“In a recent essay, the photographer Carter Mull lamented the “overabundance of nostalgic abstract painting in the world today.” And it is lamentable, but so, for that matter, is all the visually dead nth-generation post-minimalist conceptual sculpture, the half-baked ironic art and the overwrought political work. Though Mr. Mull particularly chastised the Lower East Side’s relatively green dealers for this pervasive conservatism, there, at least, it is somewhat understandable. Profits are smaller at their price points, and one rough season, one bad art fair, can spell disaster. Many L.E.S. dealers say their businesses are growing at steady, sustainable rates these days—and hence those expansions.”
Recently, I enjoyed watching a Postmodern filmic wreck, un grand discours, about love, art, outcasts and sublime cultural darkness entitled Anonymous, a movie that whips up the unrequited conjecture regarding the “true” authorship of Shakespeare’s plays. It’s an old fashioned conspiracy movie filled with inspired revelations, outlandish leaps of time and logic, OTT acting, beautiful photography and costuming, and piles and piles of gold plated bullshit. Among the more inspired shiny turds in this movie is the portrayal of the Bard, Shakespeare, as a half-witted, simpering, insanely ambitious, murderous, sybaritic opportunist. He symbolizes the money grubbing social climber/fame seeker that will do absolutely anything to gain renown, groupie sex and gobs of money. There is nothing this man won’t do for fame. The unsung hero of the movie, the Earl of Oxford, on the other hand, is portrayed as a man-done-wrong by his enemies, the people that he loved and trusted, his social standing, his insanely complicated familial heritage, and ultimately, by his own failed desires and ambitions both artistic and political. Edward De Vere is doomed to remain forever Anonymous, not only to the world at large, his own class and history, but also to us, those who have been clued into the real “soul of the age.” His fantastic legacy of love and artistry will forever be attributed to another. Quelle horreur! Tragedy most foul…an Elizabethan soap opera for a Postmodern world!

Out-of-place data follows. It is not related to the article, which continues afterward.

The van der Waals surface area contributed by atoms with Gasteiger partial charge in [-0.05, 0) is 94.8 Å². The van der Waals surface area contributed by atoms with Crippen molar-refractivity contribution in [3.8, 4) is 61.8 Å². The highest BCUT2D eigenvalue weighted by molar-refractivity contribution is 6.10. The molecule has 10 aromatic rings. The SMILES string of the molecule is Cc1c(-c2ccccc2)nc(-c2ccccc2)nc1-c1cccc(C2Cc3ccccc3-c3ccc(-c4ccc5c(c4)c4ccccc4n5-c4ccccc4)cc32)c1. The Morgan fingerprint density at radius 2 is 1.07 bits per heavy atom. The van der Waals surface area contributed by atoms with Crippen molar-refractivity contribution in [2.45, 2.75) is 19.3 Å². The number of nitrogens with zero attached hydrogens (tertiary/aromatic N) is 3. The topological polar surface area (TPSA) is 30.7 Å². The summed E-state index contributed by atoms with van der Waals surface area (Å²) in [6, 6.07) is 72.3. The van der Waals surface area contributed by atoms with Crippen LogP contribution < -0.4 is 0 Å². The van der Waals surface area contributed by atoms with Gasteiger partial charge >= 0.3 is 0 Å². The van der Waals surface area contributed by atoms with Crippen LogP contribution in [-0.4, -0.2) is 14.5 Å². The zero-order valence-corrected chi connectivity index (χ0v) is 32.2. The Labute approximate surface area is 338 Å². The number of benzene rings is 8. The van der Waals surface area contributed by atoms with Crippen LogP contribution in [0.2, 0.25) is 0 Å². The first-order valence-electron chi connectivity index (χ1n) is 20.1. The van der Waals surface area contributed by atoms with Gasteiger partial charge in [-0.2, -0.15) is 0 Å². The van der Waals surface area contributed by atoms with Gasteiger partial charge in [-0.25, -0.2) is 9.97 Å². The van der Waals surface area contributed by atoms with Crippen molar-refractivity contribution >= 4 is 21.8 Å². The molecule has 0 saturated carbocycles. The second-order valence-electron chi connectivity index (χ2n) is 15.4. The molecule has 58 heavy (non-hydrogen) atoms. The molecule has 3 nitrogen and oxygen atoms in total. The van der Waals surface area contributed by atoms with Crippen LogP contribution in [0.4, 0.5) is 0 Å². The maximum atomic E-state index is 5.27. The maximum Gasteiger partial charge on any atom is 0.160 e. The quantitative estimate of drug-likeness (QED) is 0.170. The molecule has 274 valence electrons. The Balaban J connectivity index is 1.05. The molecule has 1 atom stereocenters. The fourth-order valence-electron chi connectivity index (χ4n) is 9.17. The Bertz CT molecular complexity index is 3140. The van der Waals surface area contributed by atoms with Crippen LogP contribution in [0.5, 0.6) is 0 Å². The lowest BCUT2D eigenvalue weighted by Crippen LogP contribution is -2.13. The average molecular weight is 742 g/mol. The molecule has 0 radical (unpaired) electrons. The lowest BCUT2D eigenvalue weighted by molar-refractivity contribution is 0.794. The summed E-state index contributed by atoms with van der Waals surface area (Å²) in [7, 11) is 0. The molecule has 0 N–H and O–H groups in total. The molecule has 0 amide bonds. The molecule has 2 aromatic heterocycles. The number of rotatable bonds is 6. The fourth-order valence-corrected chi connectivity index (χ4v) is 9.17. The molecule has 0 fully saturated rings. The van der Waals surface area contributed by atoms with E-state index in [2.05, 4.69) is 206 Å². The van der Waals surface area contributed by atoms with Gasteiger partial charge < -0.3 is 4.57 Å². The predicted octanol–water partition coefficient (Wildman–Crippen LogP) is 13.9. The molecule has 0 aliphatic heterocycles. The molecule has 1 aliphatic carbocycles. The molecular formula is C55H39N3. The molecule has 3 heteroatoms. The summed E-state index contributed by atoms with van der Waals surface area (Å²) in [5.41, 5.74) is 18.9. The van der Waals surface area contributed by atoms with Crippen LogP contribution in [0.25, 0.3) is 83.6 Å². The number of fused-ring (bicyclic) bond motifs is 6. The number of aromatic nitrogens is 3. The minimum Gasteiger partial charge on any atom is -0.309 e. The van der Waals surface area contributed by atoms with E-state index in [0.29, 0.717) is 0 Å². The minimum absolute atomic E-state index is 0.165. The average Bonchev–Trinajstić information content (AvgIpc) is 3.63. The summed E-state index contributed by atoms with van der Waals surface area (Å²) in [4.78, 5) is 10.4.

What fascinates me is the conjecture about the legitimacy of the Bard himself. The few moments we get with the actual character in the film are among the best. He’s a comedic one note charlatan who grabs hold of the moment and runs with it. This movie Shakespeare is also slagged off by a no lesser actor of note than Derek Jacobi, who states that there doesn’t exist a shred of evidence that Will ever actually wrote anything, no works in his hand survive. Never mind that there’s not a shred of evidence for any of the other bald-faced conjecture presented in the movie. Nope, this my friends is Postmodernism at its “best!” There’s a scene where Edward, our hero, plans to overthrow his enemy by inciting a mob through his play. And this is, in its way, the same kind of thing that this movie does. It tries to incite us to overthrow our “knowing” about Shakespeare. The tragedy is that this hokum works on people. To which I say, to suspend one’s disbelief for the enjoyment of the moment does not mean one must lose one’s mind! An entertainment that lies to tell the truth is not the same as lying to change the truth.